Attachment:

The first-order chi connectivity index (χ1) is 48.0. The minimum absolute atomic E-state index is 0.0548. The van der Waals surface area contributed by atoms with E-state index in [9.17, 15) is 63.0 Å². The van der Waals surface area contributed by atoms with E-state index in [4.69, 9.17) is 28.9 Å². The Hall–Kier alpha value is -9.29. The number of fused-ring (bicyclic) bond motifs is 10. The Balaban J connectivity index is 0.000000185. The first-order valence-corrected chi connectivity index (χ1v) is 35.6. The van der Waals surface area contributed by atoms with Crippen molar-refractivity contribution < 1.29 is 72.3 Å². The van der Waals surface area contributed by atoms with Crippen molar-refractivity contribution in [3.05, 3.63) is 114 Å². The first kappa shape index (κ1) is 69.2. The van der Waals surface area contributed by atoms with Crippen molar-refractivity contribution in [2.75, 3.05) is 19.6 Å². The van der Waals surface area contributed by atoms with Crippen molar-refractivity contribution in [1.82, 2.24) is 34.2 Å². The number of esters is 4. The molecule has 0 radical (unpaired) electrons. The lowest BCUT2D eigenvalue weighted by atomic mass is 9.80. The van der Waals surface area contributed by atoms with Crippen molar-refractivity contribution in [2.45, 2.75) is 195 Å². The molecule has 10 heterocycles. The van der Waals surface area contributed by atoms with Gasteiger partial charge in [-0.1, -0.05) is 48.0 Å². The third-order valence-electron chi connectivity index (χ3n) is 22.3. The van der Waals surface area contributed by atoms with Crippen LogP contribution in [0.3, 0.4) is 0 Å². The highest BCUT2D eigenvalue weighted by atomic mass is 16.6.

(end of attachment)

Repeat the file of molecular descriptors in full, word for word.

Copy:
The first-order chi connectivity index (χ1) is 48.0. The minimum absolute atomic E-state index is 0.0548. The van der Waals surface area contributed by atoms with E-state index in [9.17, 15) is 63.0 Å². The van der Waals surface area contributed by atoms with E-state index in [4.69, 9.17) is 28.9 Å². The Hall–Kier alpha value is -9.29. The number of fused-ring (bicyclic) bond motifs is 10. The Balaban J connectivity index is 0.000000185. The first-order valence-corrected chi connectivity index (χ1v) is 35.6. The van der Waals surface area contributed by atoms with Crippen molar-refractivity contribution < 1.29 is 72.3 Å². The van der Waals surface area contributed by atoms with Crippen molar-refractivity contribution in [3.05, 3.63) is 114 Å². The first kappa shape index (κ1) is 69.2. The van der Waals surface area contributed by atoms with Crippen molar-refractivity contribution in [2.75, 3.05) is 19.6 Å². The van der Waals surface area contributed by atoms with Crippen molar-refractivity contribution in [1.82, 2.24) is 34.2 Å². The number of esters is 4. The molecule has 0 radical (unpaired) electrons. The lowest BCUT2D eigenvalue weighted by atomic mass is 9.80. The van der Waals surface area contributed by atoms with Crippen molar-refractivity contribution in [2.45, 2.75) is 195 Å². The molecule has 10 heterocycles. The van der Waals surface area contributed by atoms with Gasteiger partial charge in [-0.1, -0.05) is 48.0 Å². The third-order valence-electron chi connectivity index (χ3n) is 22.3. The van der Waals surface area contributed by atoms with Crippen LogP contribution in [0.3, 0.4) is 0 Å². The highest BCUT2D eigenvalue weighted by atomic mass is 16.6.